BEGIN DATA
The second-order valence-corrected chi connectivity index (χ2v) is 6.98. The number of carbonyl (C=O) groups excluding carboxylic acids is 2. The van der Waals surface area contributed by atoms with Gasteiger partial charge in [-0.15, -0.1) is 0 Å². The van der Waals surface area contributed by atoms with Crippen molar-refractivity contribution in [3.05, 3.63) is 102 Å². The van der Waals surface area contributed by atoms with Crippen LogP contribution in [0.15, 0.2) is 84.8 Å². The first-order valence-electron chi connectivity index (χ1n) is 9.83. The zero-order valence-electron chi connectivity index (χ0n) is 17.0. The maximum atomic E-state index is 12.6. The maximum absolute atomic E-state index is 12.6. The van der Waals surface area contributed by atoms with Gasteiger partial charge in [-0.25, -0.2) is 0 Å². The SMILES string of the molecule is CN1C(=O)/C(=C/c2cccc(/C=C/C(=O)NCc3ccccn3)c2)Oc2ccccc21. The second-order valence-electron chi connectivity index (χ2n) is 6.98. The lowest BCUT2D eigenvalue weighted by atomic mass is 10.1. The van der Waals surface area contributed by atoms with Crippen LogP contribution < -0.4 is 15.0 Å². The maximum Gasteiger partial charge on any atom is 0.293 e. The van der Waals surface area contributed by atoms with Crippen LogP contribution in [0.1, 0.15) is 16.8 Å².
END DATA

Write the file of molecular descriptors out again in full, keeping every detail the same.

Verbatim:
The second-order valence-corrected chi connectivity index (χ2v) is 6.98. The number of carbonyl (C=O) groups excluding carboxylic acids is 2. The van der Waals surface area contributed by atoms with Gasteiger partial charge in [-0.15, -0.1) is 0 Å². The van der Waals surface area contributed by atoms with Crippen molar-refractivity contribution in [3.05, 3.63) is 102 Å². The van der Waals surface area contributed by atoms with Crippen LogP contribution in [0.15, 0.2) is 84.8 Å². The first-order valence-electron chi connectivity index (χ1n) is 9.83. The zero-order valence-electron chi connectivity index (χ0n) is 17.0. The maximum atomic E-state index is 12.6. The maximum absolute atomic E-state index is 12.6. The van der Waals surface area contributed by atoms with Gasteiger partial charge in [-0.25, -0.2) is 0 Å². The SMILES string of the molecule is CN1C(=O)/C(=C/c2cccc(/C=C/C(=O)NCc3ccccn3)c2)Oc2ccccc21. The second-order valence-electron chi connectivity index (χ2n) is 6.98. The lowest BCUT2D eigenvalue weighted by atomic mass is 10.1. The van der Waals surface area contributed by atoms with Crippen LogP contribution < -0.4 is 15.0 Å². The maximum Gasteiger partial charge on any atom is 0.293 e. The van der Waals surface area contributed by atoms with Crippen LogP contribution in [0.1, 0.15) is 16.8 Å².